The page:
Plant Classification by linzhengnd

VIEWS: 6 PAGES: 47

									Form and Structure of Plants




  Botany: the study of plants
    What is a plant?

   Living organisms which are
    eukaryotic and multicellular
   Have organized tissues
   Have plastids (such as chloroplasts)
   Have cell walls containing cellulose
 One reason the study of botany
 is so important to man is …

Because all the food eaten by man
comes directly or indirectly from
green plants. About 2/3 of the food
we eat comes directly from plants
and 1/3 comes from animals which
eat plants.
Ways Plants are Beneficial:
   Provide most of man's food
   Release O2 needed by man and
    animals
   Plants are raw materials for
    many manufactured goods
   Plants are a source of beauty
    Misconceptions:
 All green things are plants.
 All plants
  are green.
 All plants
  are
 autotrophic.
morphology

the shape or form of an organism
 Anatomy
the bodily
structure of
an organism
(deals with
how cells and
tissues are put
together)
Types of organs in plants

   Roots              Flower
   Stems
              Leaf      Stem
   Leaves
   flowers     Root
   Plant organs are determined by
   their relationships to nodes


     Node:
a region where
a leaf is or was
    attached
Plant organs are determined by
their relationships to nodes
   Roots do not have nodes.
   Stems have nodes.
   Leaves do not have nodes but are
    attached to stems at nodes.
 Roots


Roots are the organs of
the root system.

A root system is all the
roots of a plant.
Functions of Roots

   Anchors
   Absorbs
   Transports
   Stores food
Two Types of Root Systems

   Taproots

   Fibrous roots
Taproots
         commonly found in
          dicots
         penetrates the
          soil with very
          little branching
          often stores food
          (fleshy roots)
Taproots
         has one or a few
          main roots that are
          thicker and longer
          than the other
          roots of the plant
         examples: carrots
          and dandelions
   Fibrous Root System
 commonly found
  in monocots
 have no main
  section but
  branch out into
  the soil in all
  directions
   Fibrous Root System
 Has a cluster of
  roots that are
  approximately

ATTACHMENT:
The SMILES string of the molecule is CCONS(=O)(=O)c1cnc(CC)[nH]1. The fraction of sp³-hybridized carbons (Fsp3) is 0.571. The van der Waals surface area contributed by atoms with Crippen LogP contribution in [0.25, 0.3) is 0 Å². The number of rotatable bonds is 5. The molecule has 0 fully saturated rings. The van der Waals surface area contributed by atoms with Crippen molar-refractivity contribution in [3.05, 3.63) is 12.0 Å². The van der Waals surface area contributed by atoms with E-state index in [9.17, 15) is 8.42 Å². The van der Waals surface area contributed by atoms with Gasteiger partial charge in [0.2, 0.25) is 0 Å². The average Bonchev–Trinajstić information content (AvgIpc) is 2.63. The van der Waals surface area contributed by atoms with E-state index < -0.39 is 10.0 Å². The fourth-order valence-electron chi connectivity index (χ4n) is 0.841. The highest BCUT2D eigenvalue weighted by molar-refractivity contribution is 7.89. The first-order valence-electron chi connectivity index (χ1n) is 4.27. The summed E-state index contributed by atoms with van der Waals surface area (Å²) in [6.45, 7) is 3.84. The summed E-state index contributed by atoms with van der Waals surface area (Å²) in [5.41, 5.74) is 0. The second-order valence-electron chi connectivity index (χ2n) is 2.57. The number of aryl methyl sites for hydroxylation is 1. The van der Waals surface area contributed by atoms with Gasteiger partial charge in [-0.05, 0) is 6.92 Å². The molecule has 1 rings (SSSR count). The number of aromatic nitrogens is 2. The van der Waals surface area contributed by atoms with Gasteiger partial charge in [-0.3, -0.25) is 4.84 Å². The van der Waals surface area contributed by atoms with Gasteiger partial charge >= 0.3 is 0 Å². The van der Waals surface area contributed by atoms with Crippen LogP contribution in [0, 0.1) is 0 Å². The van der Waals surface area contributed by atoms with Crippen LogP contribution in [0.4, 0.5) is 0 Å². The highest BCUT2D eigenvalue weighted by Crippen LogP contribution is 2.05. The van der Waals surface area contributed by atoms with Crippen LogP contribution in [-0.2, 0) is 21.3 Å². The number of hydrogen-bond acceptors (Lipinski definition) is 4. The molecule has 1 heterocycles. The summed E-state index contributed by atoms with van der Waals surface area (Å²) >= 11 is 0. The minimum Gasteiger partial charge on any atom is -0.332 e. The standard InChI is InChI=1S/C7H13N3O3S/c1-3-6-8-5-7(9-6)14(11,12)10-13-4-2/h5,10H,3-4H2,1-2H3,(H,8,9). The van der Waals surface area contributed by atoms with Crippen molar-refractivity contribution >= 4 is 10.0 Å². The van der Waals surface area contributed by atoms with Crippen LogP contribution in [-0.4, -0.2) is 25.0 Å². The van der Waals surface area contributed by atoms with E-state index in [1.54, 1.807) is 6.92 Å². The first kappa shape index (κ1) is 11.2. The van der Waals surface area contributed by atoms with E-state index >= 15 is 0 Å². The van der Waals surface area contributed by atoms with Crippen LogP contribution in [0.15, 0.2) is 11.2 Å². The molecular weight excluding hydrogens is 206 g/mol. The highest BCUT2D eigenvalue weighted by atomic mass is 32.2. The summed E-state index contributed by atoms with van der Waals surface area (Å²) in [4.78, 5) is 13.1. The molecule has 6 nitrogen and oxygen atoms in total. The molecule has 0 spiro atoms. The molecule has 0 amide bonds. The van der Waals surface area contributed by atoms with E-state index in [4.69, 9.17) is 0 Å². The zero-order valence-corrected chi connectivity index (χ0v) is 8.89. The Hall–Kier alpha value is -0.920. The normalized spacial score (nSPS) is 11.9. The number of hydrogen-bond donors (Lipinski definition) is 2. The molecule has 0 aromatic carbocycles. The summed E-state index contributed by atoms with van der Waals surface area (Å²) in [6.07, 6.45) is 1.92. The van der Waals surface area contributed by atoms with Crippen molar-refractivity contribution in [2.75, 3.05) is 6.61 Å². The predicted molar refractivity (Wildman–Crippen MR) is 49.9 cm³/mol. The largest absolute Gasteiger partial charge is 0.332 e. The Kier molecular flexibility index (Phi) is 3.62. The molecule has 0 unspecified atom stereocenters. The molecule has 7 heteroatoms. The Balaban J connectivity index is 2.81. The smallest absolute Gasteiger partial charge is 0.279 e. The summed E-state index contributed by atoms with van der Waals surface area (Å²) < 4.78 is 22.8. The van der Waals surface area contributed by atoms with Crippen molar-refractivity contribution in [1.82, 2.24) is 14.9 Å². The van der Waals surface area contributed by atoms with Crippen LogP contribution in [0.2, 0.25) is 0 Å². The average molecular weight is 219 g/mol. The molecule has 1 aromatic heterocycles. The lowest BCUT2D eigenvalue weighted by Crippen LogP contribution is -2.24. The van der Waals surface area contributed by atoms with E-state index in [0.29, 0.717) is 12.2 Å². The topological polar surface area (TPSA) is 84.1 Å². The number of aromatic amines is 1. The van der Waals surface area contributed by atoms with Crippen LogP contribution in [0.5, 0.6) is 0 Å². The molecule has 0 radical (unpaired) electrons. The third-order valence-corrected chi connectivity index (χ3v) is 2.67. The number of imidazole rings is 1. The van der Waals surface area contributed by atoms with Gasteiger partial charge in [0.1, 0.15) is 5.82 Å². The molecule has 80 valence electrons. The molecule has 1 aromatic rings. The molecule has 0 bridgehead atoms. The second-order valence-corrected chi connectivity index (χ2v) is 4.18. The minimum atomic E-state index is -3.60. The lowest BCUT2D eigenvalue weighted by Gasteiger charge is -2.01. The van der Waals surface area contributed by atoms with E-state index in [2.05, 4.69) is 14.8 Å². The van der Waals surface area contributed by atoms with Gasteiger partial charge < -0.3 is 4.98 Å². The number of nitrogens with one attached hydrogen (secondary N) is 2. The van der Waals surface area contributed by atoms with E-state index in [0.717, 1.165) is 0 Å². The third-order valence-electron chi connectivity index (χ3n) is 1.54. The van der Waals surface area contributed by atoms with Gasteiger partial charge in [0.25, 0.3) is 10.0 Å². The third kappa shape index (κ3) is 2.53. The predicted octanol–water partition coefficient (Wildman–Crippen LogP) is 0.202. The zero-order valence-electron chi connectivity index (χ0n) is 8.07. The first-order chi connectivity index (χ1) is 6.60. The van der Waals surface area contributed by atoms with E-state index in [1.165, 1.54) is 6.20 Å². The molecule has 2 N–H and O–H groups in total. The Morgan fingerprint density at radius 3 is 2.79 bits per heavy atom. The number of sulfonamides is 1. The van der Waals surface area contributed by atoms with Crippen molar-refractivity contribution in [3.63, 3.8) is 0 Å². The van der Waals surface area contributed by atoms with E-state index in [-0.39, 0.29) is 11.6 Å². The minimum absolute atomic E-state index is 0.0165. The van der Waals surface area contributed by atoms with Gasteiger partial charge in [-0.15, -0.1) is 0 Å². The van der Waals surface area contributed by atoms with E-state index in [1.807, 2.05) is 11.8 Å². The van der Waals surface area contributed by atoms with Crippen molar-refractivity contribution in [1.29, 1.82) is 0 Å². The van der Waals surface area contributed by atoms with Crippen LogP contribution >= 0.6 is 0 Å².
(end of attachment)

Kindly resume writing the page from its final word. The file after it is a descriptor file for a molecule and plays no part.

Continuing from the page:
equal in size
 They branch
  several times
 Example:  grasses
Types of stems


     Herbaceous stems
     Woody stems
Herbaceous stems
                Softer, more flexible
                 type of stem
                Supported by cell
                 walls and turgor
                 pressure
                Woody plants often
                 begin as herbaceous
                 and then become
                 woody as the grow
                 older
Woody stems
                 Hard and not very
                  felxible
                 Capable of
                  supporting a lot of
                  weight
                 Examples: trees
                  and shurbs
Stem Functions
 manufacture,
 support, and display
 leaves
 conduct materials
External Structures of Leaves
                   Blade: the flat portion
                   of a leaf
                   Petiole: the stalk of a
                   leaf; attaches leaf to stem
                   Margin: the edge of a
                   leaf’s blade
          Margin   Veins: the pipelines that
                   carry food & water
                   Node: place on stem
                   where leaves are attached
   External Structures of Leaves




Stipule: a small leaflike or scalelike structure on
a plant that helps to cover a leaf while it is
devleoping
        Leaf Venation




Two basic patterns of leaf venation:
       • Parallel Venation
       • Netted Venation
Parallel Venation

             A series of veins which
             originate at the stem and
             proceeds to the tip of the
             leaf

             Occurs in monocots – corn,
             grass, irises, orchids
 Netted Venation

             Palmate: two or more main veins
             coming from a single point
             Examples: maple, ivy, geraniums

Pinnate: if the veins branch off one
large central vein called a midrib
Examples: oaks, apple trees,
African violets
Classification of Leaves

       Simple leaves
       Compound leaves
Simple or Compound?




Simple Leaves: one blade on each petiole
Simple or Compound?




Compound: more than one blade on each petiole
     Each small blade on a compound leaf is
     referred to as a leaflet
Sessile Leaves



                 Sessile leaves lack
                 petioles
Sessile Leaves




Grasses and certain other monocots have
sessile leaves that attach to the stem by way of
a sheath that seems to wrap around the stem
Leaf Mosaic




Alternate   Opposite   Whored

 Leaf mosaic: the arrangement
      of leaves on a stem
Leaf Mosaic
Alternate Mosaic: leaves alternate from
opposite sides of the stem (one petiole per
node)
Leaf Mosaic
Opposite Mosaic: two leaves grow from the
same point on the stem (two petioles per
node)
Leaf Mosaic




Whorled Mosaic: three or more leaves
grow from a single point on a stem (3 or
more petioles per node)
Leaf Mosaic
   Leaf Shapes




Linear    Lobed     Cordate   Deltoid


         Circular
Linear Leaf Shape




        long and narrow
Lobed
Leaf Shape
Cordate Leaf Shape




      kidney or heart-shaped
Deltoid Leaf Shape




          deltoid-shaped
Circular Leaf Shape
   Leaf Margins




Entire   Serrate   Undulate   Dentate
Entire Leaf Margin




   smooth margin with no teeth
Serrate Leaf Margin




        toothed margins
Undulate Leaf Margin




         wavy margins
Dentate Leaf Margin




        teeth point out

								
To top